Questions on children’s art education
By Dr. Louisa Penfold
Dr. Louisa Penfold is an art educator who currently works at Harvard University as a post-doctoral researcher in early childhood education. She has previously worked on the learning programs at contemporary art museums including the Ipswich Art Gallery (Australia), Tate, and the Serpentine (United Kingdom). Louisa also runs the blog Art Play Children Learning – an online platform that helps parents to cultivate children’s creativity through art.
Pía Dalesson: During this time, children receive a lot of activities from school, and on the other hand, parents, although they are more time with children, are working at home and dealing with a lot of things. Why does art matter today? How can parents help?
Louisa Penfold: It has been a tough year for so many families all over the world! No one could have predicted the challenges we have had to face at both an individual and global level. I see art as being so important at this time. It is a way for people to explore complex emotions and ideas. For young children especially, it is a vessel for them to navigate the unknown, to communicate feelings that cannot be put into words, and to empathize deeply with others.
I have worked with many families in art museums over the past 10 years. One thing I have consistently noticed is that most parents want to do their best to support their children’s learning and development. But doing art with kids often feels very overwhelming to a parent if they do not have a background in the field themselves.
The most important thing for parents to do is give art-making a go! Getting started is often the hardest part. It is totally fine to start with a small art project then build to something bigger over time. Also, forget the perfect Pinterest pictures! It does not matter if what kids make does not resemble a Da Vinci painting. The most important thing is that you have fun as a family and that children have the opportunity to express themselves in creative and imaginative ways.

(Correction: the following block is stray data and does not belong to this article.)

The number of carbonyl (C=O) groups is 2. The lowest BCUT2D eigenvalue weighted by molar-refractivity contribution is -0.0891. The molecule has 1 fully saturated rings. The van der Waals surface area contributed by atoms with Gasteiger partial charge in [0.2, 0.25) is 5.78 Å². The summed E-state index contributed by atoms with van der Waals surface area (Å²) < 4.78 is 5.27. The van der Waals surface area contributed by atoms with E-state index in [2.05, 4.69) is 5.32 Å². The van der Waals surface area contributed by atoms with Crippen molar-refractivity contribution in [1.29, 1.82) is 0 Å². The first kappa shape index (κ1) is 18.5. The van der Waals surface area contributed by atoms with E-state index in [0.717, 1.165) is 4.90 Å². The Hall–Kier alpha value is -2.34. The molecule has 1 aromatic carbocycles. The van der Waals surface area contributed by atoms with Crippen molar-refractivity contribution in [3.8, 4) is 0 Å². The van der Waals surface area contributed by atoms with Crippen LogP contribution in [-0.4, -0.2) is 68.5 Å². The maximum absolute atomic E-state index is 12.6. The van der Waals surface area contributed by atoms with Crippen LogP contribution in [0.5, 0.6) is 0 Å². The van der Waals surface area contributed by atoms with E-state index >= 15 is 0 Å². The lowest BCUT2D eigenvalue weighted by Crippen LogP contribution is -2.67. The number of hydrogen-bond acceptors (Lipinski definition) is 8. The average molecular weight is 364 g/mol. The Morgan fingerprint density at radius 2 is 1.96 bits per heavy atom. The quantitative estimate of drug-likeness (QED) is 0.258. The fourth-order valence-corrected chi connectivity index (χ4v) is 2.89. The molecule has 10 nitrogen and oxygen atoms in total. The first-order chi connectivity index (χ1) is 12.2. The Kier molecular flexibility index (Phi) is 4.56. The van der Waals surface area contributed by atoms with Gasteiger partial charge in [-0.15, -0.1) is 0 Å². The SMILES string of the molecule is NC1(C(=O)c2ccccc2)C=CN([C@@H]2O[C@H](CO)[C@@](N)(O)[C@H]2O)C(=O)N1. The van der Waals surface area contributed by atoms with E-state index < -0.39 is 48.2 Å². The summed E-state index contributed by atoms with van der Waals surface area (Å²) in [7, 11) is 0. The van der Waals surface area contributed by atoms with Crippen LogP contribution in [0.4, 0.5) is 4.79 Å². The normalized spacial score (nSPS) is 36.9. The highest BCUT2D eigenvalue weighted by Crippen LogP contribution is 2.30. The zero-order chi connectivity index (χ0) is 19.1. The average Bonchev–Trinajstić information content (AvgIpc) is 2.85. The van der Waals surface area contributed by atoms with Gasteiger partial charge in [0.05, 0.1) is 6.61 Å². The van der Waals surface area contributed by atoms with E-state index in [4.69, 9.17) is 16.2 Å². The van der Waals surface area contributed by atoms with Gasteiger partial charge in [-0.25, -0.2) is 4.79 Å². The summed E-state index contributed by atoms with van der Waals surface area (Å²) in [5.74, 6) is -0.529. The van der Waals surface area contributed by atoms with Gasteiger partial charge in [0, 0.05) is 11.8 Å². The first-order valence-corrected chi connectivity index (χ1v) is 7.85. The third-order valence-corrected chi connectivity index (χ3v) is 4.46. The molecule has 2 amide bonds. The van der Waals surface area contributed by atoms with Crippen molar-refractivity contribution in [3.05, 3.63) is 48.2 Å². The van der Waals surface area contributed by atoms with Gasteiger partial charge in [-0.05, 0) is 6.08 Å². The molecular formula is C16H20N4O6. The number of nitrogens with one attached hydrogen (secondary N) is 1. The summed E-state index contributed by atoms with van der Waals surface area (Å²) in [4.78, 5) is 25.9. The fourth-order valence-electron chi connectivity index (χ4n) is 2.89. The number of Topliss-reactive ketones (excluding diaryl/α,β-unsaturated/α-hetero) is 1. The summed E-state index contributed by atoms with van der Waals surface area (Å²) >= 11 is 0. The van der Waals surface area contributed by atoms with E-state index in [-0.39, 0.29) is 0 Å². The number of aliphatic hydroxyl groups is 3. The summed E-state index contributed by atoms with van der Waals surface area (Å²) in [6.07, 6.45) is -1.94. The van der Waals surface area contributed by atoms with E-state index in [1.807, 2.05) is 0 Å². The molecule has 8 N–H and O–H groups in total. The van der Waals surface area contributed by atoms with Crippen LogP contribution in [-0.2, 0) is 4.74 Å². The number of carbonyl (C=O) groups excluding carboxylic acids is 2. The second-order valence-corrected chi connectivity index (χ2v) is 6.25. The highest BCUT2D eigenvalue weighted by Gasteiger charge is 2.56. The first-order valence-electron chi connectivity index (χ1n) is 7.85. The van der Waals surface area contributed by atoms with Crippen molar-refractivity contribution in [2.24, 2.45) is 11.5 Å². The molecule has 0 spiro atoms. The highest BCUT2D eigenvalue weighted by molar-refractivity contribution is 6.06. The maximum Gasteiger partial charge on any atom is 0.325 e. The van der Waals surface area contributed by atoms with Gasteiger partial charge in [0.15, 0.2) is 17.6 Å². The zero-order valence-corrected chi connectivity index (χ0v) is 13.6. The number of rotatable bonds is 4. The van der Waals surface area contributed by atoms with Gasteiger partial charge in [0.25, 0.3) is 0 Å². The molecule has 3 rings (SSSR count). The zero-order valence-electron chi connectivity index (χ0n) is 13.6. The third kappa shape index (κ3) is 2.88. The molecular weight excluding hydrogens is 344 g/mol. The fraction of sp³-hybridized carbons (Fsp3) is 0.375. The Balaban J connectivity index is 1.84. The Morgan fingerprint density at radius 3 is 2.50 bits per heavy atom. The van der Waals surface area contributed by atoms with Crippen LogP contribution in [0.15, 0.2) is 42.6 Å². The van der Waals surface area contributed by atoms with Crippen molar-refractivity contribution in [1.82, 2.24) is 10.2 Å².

PD: Which cultural models and countries do you follow, or which ones do you think are the most advance in educating through art?
LP: I get great inspiration from all over the world. I don’t think there is one country or geographical location that is ahead of another. Some countries have got a very child-friendly approach to cultural engagement. There are some wonderful play-based education models in Danish and Norweigan cultural organizations. For example, the Louisiana Museum of Art has a beautiful children’s wing, and last year I visited some ‘ReMIDA’ creative recycled centers in Oslo that were very inspiring. But I don’t think that there is one country that is a leader.
From my experience, the most innovative and exciting children’s art projects are usually being done by individuals or small groups of people who just wanted to do something new. I think it is rare for something truly cutting-edge to happen first at a large cultural organization. The big museums usually pick ideas up once they are in a more developed form.
I have been very influenced by the work of Reggio Emilia educators in Northern Italy. I love how they talk about the importance of children’s rights and how people learn through a ‘hundred different languages.’ This is so important because in mainstream schooling, there is such a huge focus on math and literacy. These two ‘languages’ of learning get prioritized over all the others – such as art, dance, music, and the performing arts. Reggio educators continue to push the boundaries of what is possible in children’s art education and I find this really impressive. I also absolutely love the work of American educators such as Elliot Eisner and Maxine Greene who have written some wonderful books on art and education.